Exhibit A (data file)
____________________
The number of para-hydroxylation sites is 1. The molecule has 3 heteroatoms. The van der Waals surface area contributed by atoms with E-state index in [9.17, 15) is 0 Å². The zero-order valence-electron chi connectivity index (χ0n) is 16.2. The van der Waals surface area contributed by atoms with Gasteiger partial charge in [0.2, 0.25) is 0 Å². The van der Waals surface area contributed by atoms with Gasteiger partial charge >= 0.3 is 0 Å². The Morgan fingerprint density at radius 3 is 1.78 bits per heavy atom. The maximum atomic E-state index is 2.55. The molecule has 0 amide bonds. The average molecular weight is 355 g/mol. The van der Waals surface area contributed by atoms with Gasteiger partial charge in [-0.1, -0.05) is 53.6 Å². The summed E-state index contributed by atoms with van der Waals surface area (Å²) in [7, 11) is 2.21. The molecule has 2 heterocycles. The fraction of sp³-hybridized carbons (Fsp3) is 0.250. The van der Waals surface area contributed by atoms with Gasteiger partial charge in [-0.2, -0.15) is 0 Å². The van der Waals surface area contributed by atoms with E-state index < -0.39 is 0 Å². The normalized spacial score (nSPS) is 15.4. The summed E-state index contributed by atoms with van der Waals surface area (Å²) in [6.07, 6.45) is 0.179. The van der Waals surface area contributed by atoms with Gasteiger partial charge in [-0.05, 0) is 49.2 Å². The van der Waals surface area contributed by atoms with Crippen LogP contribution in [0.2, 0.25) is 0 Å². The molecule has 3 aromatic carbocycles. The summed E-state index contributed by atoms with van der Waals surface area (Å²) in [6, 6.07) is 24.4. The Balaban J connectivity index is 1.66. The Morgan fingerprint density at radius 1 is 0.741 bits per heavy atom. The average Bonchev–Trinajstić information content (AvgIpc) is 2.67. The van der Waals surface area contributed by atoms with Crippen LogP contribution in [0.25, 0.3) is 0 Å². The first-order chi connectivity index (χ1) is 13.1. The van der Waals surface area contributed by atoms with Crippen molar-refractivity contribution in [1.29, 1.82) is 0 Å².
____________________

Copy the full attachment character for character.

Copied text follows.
The number of para-hydroxylation sites is 1. The molecule has 3 heteroatoms. The van der Waals surface area contributed by atoms with E-state index in [9.17, 15) is 0 Å². The zero-order valence-electron chi connectivity index (χ0n) is 16.2. The van der Waals surface area contributed by atoms with Gasteiger partial charge in [0.2, 0.25) is 0 Å². The van der Waals surface area contributed by atoms with Gasteiger partial charge >= 0.3 is 0 Å². The Morgan fingerprint density at radius 3 is 1.78 bits per heavy atom. The maximum atomic E-state index is 2.55. The molecule has 0 amide bonds. The average molecular weight is 355 g/mol. The van der Waals surface area contributed by atoms with Gasteiger partial charge in [-0.1, -0.05) is 53.6 Å². The summed E-state index contributed by atoms with van der Waals surface area (Å²) in [7, 11) is 2.21. The molecule has 2 heterocycles. The fraction of sp³-hybridized carbons (Fsp3) is 0.250. The van der Waals surface area contributed by atoms with Gasteiger partial charge in [-0.2, -0.15) is 0 Å². The van der Waals surface area contributed by atoms with E-state index < -0.39 is 0 Å². The normalized spacial score (nSPS) is 15.4. The summed E-state index contributed by atoms with van der Waals surface area (Å²) in [6.07, 6.45) is 0.179. The van der Waals surface area contributed by atoms with Gasteiger partial charge in [-0.05, 0) is 49.2 Å². The van der Waals surface area contributed by atoms with Crippen LogP contribution in [0.2, 0.25) is 0 Å². The molecule has 3 aromatic carbocycles. The summed E-state index contributed by atoms with van der Waals surface area (Å²) in [6, 6.07) is 24.4. The Balaban J connectivity index is 1.66. The Morgan fingerprint density at radius 1 is 0.741 bits per heavy atom. The average Bonchev–Trinajstić information content (AvgIpc) is 2.67. The van der Waals surface area contributed by atoms with Crippen LogP contribution in [0.25, 0.3) is 0 Å². The first-order chi connectivity index (χ1) is 13.1. The van der Waals surface area contributed by atoms with Crippen molar-refractivity contribution in [1.29, 1.82) is 0 Å².